A new study from Greenwich Associates finds that changing investor needs and the shift to open architecture are changing relationships between asset management organizations and investment fund distribution platforms. The move to open architecture allows, and in many ways requires, distribution platforms to focus their efforts on delivering best-in-class asset managers to investors and potential investors in every asset class. In response to these new developments a new class of professional buyers is emerging. As their influence grows, these professional buyers are being tasked with the responsibility of identifying investor needs, evaluating providers, assembling effective investment manager menus and — more than ever before — helping end investors choose the best managers.
Changing investor needs and the shift to "open architecture" are altering relationships between asset management organizations and the investment fund distribution platforms they rely on to sell products to end investors, according to new research from Greenwich Associates.
In an open architecture system, investment fund distribution platforms like broker/dealers, bank trust departments, defined contribution record-keepers, third-party administrators, and variable annuity insurance companies offer products from many competing asset managers, as opposed to selling only proprietary funds. The ongoing industry move to open architecture allows, and in many ways requires, distribution platforms to focus their efforts on delivering best-in-class asset managers to investors and potential investors in every asset class.
In response to these demands, a new class of professional buyers is emerging at investment fund distribution platforms, and these buyers are exerting a growing influence on asset flows. The results of Greenwich Associates' 2007 Third-Party Distribution Research Study reveal that, as their influence grows, these professional buyers are being tasked with the responsibility of identifying investor needs, evaluating providers, assembling effective investment manager menus and — more than ever before — helping end investors choose the best managers.
"The end goal is to attract assets to the platform," says Greenwich Associates consultant Lori Crosley, "and the increased use of open architecture means platforms must take a smarter and more strategic approach to manager selection and thoughtful recommendation in order to create demand pull among investors in addition to supply push."
Retirement Needs Spur Product Innovation
When Greenwich Associates asks the professional buyers participating in our 2007 Third-Party Distribution Research study to identify the most important investor-driven trends influencing their markets, more than 20% point to the growing emphasis on retirement income and planning, and almost a quarter cite related innovation in investment fund distribution products, like guaranteed living benefits. At a practical level, demands for new products and advice related to retirement planning and savings are altering the criteria by which these professionals evaluate and select managers for their platforms and recommend management products to their investors.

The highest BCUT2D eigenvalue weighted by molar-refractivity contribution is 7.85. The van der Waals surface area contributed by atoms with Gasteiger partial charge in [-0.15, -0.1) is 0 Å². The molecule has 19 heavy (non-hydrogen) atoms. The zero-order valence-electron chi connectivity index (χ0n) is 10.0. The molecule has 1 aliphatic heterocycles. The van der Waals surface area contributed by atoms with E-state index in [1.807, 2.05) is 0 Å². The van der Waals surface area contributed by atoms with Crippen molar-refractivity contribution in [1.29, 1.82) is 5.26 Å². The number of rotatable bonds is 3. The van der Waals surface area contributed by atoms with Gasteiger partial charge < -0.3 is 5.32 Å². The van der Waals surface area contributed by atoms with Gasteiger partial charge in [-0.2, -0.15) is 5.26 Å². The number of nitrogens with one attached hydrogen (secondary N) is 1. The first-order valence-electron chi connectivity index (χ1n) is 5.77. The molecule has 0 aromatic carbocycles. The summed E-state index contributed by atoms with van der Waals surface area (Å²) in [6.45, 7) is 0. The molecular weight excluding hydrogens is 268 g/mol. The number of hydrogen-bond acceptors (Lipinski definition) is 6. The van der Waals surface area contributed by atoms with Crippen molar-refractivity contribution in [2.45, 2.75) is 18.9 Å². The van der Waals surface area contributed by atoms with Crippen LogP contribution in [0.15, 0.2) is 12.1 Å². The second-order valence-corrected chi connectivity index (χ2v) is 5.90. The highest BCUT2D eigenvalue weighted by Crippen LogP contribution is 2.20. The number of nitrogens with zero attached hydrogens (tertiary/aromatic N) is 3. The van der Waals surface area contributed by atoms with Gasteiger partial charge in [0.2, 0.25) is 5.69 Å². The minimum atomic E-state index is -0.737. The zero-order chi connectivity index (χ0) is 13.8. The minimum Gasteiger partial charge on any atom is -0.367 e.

Investor interest in retirement planning products — a direct result of the needs of an aging population — has been fueled by the nationwide shift from traditional corporate defined benefit pension plans to defined contribution and other structures. This transition has placed the burden of retirement savings squarely on the shoulders of individual workers, most of whom lack investment expertise or professional assistance. As individual investors look for help, the U.S. Congress and President Bush opened the door for plan sponsors to fill the void with the passage of the Pension Protection Act of 2006, which allows employers and their plan sponsors to offer advisory services to employees.
When asked what steps they had taken to adapt to these trends, platform decision makers say they are upgrading product offerings by designing packaged products that provide income and allow for achievement of individual retirement goals. As a study participant from a variable annuity insurance company puts it: "The biggest trend we see is the focus on companies looking at how to unlock the retirement income process, and how to work with clients (investors) effectively to develop a retirement income solution."
In particular, study participants note the growing importance of products such as retirement income vehicles, asset allocation products and low-cost passive funds, like ETFs. Products like target-date maturity funds are gaining traction among investors as simple and relatively professional tools for investors to build and manage their retirement savings over the course of their careers. "Investor needs are changing as Baby Boomers pass from the asset gathering phase of retirement planning to the 'consumption' phase," says Lori Crosley. "As a result, distribution platforms are creating supply by staffing up and reaching out to investment managers or external consultants in order to deliver 'Best of Breed' investment options."
The Opening of Platform Architecture
Broker/dealers have been the most aggressive in adopting open architecture. Only 20% of the broker/dealers participating in the Greenwich Associates study limit the number of managers on their menus. At the other extreme, nearly 55% of registered investment advisors maintain manager limits, as do 50% of defined contribution record-keepers and 47% of annuity insurance companies.
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